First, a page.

This happened once

the concept is to share an anecdote of something odd, interesting, or entertaining that happened in your presence once upon a time.

i open with this contribution from my college days in the mid 80s–

i was attending a state university in deep east texas at the time. it was mid-spring, march just after spring break. i had driven to the house a friend of mine had rented with his girlfriend in a tiny community about 15 miles away from where the university was. we were both early risers and i had driven over about 6 a.m. and we had coffee out on the porch along with a joint he had rolled when i got there. it was one of those foggy mornings which made everything look different and mysterious which we admired from the porch. after coffee we decided to go for a ride down the backroads and enjoy the morning, as was our wont occasionally.

as i said, the fog gave everything a mysterious aspect and the light green of the new leaves on the hardwoods and perennials framed by the deep green of the pine trees emerging from the fog as we rode along on red gravel roads was strangely beautiful. after we had ridden around for an hour or so the fog was starting to lift and we decided to take the next intersection to start heading back to familiar roads again so we could return to the house.

of a sudden, my friend stopped and backed up, then stopped again. out my side of the vehicle i could see a dilapidated. possibly abandoned, house with a woefully sagging roof. he directed my attention the tableau out his window. it took a moment to register what it was i was seeing but i finally realized i was looking at an enormous turtle, around 24-30 inches around (0.6-0.8m) around. an enormous, dead turtle which had been hung from a branch of a tree beside the road. hung by its neck with a piece of cable. the turtle, the cable, and some of the leaves of the trees around it were all spray painted in gold. i admit we gawked for at least a full minute and then i thought about that house on the other side and recalled that there was a truck parked in the driveway and so, perhaps, not abandoned. i turned to look back at the house just in time to see a curtain over a a cracked window fall back into place. i turned to my friend and realized he had seen the same thing i had and he hit the accelerator and we sped off away from that spot.

i’ve had 30 years of experiences since then but this is still one of the strangest, and creepiest, things i believe i have ever seen in my life.


Sounds like you briefly stepped into a Joe R. Lansdale story! That was a cool tale, well-told. Thanks!


I’d just had a bad breakup, and my head was a mess. So, I loaded up my battered old bike (a 1985 Suzuki GS450E) with my camping gear and left Sydney, headed for the desert.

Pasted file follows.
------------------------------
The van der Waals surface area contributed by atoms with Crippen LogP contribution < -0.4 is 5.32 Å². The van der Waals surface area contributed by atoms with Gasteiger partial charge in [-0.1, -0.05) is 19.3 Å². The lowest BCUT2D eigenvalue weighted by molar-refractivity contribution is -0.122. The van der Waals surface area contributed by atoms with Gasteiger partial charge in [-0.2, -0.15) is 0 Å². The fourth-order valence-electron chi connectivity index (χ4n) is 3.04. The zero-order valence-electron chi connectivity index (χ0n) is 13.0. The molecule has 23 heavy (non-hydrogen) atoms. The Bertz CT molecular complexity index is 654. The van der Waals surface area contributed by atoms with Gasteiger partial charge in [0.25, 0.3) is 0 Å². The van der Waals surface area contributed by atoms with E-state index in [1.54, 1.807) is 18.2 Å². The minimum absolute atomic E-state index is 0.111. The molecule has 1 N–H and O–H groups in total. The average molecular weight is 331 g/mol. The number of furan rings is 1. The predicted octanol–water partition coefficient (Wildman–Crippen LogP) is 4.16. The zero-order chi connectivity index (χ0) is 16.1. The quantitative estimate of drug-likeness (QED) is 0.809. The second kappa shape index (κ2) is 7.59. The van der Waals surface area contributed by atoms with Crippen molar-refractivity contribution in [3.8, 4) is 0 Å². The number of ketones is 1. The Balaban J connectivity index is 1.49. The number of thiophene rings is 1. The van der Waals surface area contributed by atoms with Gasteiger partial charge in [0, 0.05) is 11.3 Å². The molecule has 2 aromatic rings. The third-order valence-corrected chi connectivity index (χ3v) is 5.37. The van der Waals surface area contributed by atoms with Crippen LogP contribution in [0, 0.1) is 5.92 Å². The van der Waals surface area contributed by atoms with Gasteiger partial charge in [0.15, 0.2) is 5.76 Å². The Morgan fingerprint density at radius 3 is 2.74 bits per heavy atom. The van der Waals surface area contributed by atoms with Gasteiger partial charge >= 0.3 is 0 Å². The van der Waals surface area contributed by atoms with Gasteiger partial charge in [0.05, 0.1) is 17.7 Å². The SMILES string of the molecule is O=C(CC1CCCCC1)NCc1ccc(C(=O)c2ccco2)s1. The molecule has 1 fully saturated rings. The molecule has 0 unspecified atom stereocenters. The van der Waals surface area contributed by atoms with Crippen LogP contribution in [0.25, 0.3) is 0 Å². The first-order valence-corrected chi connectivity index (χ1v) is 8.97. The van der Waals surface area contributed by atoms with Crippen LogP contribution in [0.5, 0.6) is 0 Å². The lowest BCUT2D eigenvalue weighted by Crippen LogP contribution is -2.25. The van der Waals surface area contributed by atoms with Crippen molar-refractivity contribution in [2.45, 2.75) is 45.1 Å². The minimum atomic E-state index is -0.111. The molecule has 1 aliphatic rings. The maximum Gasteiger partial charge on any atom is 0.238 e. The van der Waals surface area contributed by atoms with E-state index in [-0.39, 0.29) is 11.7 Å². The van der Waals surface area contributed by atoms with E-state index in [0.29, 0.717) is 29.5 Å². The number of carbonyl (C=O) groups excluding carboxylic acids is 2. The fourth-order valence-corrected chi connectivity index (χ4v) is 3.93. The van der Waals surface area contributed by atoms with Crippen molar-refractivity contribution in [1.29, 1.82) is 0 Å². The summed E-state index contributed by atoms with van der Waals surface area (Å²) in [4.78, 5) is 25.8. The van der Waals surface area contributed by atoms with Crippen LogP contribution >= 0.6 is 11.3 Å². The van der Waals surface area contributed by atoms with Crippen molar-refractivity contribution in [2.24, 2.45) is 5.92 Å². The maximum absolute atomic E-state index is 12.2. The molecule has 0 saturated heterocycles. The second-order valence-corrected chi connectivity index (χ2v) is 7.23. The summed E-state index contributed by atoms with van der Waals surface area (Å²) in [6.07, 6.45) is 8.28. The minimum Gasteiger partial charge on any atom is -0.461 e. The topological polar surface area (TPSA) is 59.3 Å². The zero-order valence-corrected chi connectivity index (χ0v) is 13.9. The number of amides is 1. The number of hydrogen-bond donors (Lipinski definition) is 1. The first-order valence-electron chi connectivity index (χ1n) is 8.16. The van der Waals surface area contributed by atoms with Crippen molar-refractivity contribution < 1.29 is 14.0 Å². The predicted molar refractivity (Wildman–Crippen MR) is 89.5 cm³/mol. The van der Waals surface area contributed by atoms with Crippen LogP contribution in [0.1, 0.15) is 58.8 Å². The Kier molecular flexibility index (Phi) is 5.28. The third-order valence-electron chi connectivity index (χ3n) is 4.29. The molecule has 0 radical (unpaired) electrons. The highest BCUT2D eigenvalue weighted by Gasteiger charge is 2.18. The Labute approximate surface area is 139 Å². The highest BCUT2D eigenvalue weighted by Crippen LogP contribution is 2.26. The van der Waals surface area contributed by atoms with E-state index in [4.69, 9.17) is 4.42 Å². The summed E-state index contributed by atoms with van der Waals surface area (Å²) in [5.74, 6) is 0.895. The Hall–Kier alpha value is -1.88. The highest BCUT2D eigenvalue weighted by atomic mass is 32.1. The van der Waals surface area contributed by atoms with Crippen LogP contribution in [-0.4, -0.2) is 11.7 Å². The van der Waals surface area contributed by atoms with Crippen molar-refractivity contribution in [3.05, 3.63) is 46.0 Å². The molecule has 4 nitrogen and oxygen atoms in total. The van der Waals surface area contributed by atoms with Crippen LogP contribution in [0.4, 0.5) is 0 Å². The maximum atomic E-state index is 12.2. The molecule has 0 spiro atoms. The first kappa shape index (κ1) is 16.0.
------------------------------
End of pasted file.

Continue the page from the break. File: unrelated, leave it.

I took the scenic route there; down the coast, then inland to Canberra, then down to Melbourne to visit a friend. After that, the Great Ocean Road and Coorong across to Adelaide, then north to Port Augusta and into the dust.


As soon as you pass Port Augusta, the real desert begins. Redstone gibber plains, perfectly flat land all the way to the outrageously distant horizon, saltpan lakes that look like snow. Ludicrously scenic; the sort of place that makes you understand why most major religions come from deserts.


And desert means roadkill. There are plenty of roos and emus out there, and they’re attracted to the highway. The tiny amount of rain normally soaks straight into the dust, but the road acts as a watercatcher; there’s a little bit more greenery along the verge of it. This attracts the critters, and since it takes the roadtrains more than a kilometre to stop, well…


The desert mummifies them, so they aren’t overly fragrant. And they don’t last that long, thanks to the crows and the eagles.

Every bit of roadkill will always have a dozen crows on it, and at least one Wedge-Tailed Eagle. The crows aren’t a problem; they scatter as soon as you approach. But the Wedgies have six-foot wingspans, and take quite a bit of time to get moving. If you hit one of those on a motorcycle at 150km/h…well, let’s just say that you aren’t going to have a good day.

So, standard operating procedure is to hit the brakes and the horn as soon as you see them, in order to give the eagle time to get out of the way. I’d been through this routine a dozen times already; it was no big deal.

However, then I came across a dead 'roo with two eagles on it. I did the usual thing, horn and brakes, and the crows scattered and one of the eagles lumbered off.

But the second eagle stayed put.

You could see the thoughts going through its crazy, tiny raptor brain: “I’m the top predator here, this is my kangaroo, you bugger off”.

So, I slowed down further, holding the horn, until I was down to about 50km/h and nearly on top of them. Finally, the eagle takes to the air.

However, unlike the first eagle, this one didn’t fly away from the road. It flew straight down the highway, in the same direction as I was headed, perfectly matching my speed, five feet off the ground and ten feet in front of me, bang in front of my eyes. I could feel the wind of it buffet my helmet every time it flapped its wings.

It only lasted for ten seconds or so before it turned off to the side, but it felt like a lifetime.


See for more piccies from that trip. Sorry for the low-res; digital cameras hadn’t been invented back then.


no worries, mate, a great story well illustrated. the experience with the eagle is mystical enough to reinforce what you said about deserts and religions. thanks so much.


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